I've been a fan of Frederick Wiseman's work for a long time, going all the way back to his debut feature Titicut Follies in the late 60s. I've written about one of his films here once: Welfare. I've looked forward to seeing At Berkeley ever since it was released almost ten years ago, but Wiseman, still with us in his 90s, keeps a close watch on his movies, and they are very hard to find. I finally found At Berkeley on Kanopy, and spent most of a day watching it (it's just over 4 hours long).
The shots of campus and the scenes in classrooms and meetings are almost frightening in their nostalgic pull, I didn't recognize any people except for a brief few seconds of The Hate Man. But after about an hour-and-a-half, we're in a class where Mitch Breitwieser is teaching Thoreau to some students. The sound of his voice took me back in a delightfully pleasant way. I had taken that class, or something close to it, 30+ years ago, and while I was never quite convinced of Thoreau's greatness, Mitch was one of the great professors.
I still remember my first class as an undergraduate ... we were assigned The Great Gatsby (it occurs to me now that I later taught that exact course in 2000), and in my transferred-from-junior-college mind, I assumed this would be easy, because what could be said about Gatsby that was new? After one lecture, if memory serves, Mitch had gotten through a close reading of the first couple of paragraphs, through "Reserving judgments is a matter of infinite hope". I knew then that there was a lot more to be said about Gatsby, and that Cal was another level from the Peralta Colleges.
Outside of a couple of brief sightings (and a segment of a Robert Reich lecture), that was it for people I recognized. I recognized lots of buildings, though. Seeing the faces of the young, idealistic students reminded me of how great it was to be involved with students at that point in their lives. I also started reliving some of my still-existing prejudices. I've always hated Chancellors. Didn't matter who they were, I hated them. Here, it was Robert Birgeneau, who is the closest thing to a central character in the film. He actually comes across as reasonable and pleasant, until late in the film, when protesting students take over the library for a couple of hours. Afterwards, Birgeneau reflects. "I'm gonna sound really old here. Protests I've participated in my life, serious protests, were about the Vietnam War. I got fired from my job for one day at Bell Labs for opposing the anti-ballistic missile system.... We took serious risks, actually, right? ... Now, protests have just become sort of fun out in Sproul Plaza." I traveled back to the times I experienced this kind of paternalistic faux-concern about students, and got pissed off all over again.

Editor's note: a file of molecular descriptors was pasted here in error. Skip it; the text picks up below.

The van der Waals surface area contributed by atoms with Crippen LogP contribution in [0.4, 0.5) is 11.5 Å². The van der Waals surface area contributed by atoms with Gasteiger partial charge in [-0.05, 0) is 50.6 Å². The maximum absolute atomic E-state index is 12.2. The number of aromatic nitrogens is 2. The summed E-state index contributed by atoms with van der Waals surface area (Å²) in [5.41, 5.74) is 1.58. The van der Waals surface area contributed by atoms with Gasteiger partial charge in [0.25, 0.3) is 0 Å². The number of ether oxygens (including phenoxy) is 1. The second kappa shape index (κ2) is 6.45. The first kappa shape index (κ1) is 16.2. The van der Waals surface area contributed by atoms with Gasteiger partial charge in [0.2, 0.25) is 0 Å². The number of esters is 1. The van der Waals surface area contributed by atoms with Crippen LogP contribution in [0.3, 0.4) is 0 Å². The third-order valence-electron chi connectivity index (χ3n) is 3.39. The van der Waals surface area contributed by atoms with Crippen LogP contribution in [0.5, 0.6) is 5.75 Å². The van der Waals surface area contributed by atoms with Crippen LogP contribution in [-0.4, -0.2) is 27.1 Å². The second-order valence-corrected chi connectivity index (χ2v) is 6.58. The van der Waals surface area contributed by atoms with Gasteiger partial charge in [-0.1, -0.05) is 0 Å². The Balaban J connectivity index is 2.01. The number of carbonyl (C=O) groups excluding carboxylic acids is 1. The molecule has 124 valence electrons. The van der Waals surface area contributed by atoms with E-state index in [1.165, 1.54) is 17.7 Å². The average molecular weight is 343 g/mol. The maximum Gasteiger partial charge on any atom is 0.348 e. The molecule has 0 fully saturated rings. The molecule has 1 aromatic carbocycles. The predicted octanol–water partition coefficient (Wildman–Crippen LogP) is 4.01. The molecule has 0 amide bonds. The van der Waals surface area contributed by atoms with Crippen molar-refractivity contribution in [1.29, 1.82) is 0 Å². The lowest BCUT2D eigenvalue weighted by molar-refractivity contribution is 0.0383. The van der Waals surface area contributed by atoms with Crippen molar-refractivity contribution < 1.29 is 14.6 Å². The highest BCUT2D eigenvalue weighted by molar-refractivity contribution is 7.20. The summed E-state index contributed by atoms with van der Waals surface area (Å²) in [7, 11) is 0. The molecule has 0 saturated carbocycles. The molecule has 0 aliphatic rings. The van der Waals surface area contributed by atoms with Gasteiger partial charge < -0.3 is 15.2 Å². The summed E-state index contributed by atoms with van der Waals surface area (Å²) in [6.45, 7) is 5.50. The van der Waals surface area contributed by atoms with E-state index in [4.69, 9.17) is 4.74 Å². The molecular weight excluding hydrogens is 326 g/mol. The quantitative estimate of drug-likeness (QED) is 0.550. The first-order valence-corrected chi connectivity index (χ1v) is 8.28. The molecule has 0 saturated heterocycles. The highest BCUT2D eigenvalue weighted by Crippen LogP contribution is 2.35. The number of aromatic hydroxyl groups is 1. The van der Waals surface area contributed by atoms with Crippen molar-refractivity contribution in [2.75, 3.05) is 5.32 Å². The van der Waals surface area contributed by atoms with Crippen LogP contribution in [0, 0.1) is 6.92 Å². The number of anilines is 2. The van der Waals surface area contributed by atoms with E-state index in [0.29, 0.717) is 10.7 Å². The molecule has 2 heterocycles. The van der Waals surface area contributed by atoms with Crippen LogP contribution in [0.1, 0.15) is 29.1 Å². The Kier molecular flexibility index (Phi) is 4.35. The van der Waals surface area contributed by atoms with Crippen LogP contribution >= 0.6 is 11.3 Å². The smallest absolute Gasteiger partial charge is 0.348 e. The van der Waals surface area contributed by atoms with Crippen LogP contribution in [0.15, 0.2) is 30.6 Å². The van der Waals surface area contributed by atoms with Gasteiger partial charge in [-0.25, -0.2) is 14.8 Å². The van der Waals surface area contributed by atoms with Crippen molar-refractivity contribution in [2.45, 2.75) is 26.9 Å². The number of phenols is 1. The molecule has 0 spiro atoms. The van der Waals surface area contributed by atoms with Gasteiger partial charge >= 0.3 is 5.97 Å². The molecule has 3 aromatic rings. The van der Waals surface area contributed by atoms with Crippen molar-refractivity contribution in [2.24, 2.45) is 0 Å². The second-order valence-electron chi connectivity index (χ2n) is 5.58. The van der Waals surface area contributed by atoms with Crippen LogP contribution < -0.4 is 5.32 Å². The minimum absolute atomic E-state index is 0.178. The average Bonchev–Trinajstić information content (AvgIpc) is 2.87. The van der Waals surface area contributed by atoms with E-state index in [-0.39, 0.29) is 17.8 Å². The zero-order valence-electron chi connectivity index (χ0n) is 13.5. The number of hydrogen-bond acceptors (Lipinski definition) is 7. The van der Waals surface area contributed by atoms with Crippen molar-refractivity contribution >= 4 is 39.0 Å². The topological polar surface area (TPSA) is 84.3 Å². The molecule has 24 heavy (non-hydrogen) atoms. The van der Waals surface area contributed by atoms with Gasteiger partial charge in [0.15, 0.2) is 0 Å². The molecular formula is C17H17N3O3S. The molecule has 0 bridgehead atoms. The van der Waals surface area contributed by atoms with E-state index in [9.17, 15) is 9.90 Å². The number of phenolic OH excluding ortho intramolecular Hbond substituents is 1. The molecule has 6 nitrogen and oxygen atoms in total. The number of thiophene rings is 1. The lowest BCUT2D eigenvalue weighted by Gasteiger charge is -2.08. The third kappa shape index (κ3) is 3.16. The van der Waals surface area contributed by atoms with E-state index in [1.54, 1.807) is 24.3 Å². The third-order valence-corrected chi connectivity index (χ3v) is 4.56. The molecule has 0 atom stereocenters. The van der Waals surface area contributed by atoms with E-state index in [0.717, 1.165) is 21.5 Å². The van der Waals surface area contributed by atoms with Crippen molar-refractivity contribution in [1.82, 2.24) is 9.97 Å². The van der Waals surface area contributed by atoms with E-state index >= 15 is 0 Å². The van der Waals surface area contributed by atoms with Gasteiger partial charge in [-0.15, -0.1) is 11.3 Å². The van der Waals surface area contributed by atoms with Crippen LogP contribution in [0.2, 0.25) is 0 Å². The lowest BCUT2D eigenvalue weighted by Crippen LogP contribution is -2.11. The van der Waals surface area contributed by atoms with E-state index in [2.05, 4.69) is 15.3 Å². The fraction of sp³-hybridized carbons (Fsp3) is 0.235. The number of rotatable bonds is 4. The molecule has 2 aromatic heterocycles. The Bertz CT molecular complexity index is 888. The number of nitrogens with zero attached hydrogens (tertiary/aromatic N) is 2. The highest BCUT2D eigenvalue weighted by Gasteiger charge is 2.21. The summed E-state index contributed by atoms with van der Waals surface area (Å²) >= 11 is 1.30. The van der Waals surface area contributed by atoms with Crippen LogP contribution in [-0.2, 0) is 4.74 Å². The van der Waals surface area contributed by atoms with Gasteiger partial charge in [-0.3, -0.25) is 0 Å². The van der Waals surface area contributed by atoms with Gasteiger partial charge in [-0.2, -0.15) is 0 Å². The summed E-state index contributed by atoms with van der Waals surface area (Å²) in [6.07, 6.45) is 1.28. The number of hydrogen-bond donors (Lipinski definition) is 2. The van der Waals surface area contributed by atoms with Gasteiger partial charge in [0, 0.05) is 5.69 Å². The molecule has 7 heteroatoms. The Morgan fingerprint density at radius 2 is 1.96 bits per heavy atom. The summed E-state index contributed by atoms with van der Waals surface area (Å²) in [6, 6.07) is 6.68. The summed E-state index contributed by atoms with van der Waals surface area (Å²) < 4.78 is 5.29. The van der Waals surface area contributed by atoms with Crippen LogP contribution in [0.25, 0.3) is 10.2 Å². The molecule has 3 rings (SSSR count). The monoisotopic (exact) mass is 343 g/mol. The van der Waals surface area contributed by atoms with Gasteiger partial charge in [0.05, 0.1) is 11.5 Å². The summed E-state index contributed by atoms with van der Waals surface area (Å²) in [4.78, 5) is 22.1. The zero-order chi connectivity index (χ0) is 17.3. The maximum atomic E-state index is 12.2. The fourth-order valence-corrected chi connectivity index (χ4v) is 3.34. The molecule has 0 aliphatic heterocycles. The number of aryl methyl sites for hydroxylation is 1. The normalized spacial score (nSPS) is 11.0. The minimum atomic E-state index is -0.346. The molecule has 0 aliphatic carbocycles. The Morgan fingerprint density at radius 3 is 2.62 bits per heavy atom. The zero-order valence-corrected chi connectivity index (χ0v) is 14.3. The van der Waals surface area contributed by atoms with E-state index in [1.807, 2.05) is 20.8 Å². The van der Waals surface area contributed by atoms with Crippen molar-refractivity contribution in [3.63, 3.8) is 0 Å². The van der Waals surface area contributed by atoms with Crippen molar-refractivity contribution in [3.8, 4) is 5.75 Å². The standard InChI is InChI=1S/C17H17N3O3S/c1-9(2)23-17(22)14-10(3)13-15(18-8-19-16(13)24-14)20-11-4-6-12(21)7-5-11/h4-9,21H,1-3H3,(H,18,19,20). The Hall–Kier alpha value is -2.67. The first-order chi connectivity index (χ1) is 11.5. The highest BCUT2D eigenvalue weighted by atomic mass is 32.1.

But is the movie any good? It's too long, sure, but Wiseman does cover a lot of what happens on the Berkeley campus, showing classes in several departments, faculty meetings, and the like. It's overwhelming, as most Wiseman movies are, because he never supplies context ... never tells us where we are, never puts up a subtitle telling us who is speaking. It's the fly-on-the-wall approach. I wished for more focus, but the truth is, I can't think of much I'd cut out ... maybe some of the faculty meetings. At one point, Reich tells his students, "I've spent half my life in the United States government, admin meetings, and the other half, a lot of them in faculty meetings, and I can tell you, faculty meetings go on twice as long. Why? Not because faculties are bad, but people in faculties like to speak. They like to talk. They are used to hearing themselves speak and they're used to watching other people nod in response. And so a faculty meeting is very, very long." If you spent part of your life at UC Berkeley (I was there for more than 15 years as undergrad, grad student, and teacher), you will get something out of the film. I noticed how beautiful the campus is. When I was there, I was always going from one place to another, and never took the time to appreciate that beauty. If you don't have that Berkeley connection, I'd suggest watching a different Wiseman movie. #602 on the They Shoot Pictures, Don't They list of the top 1000 films of the 21st century.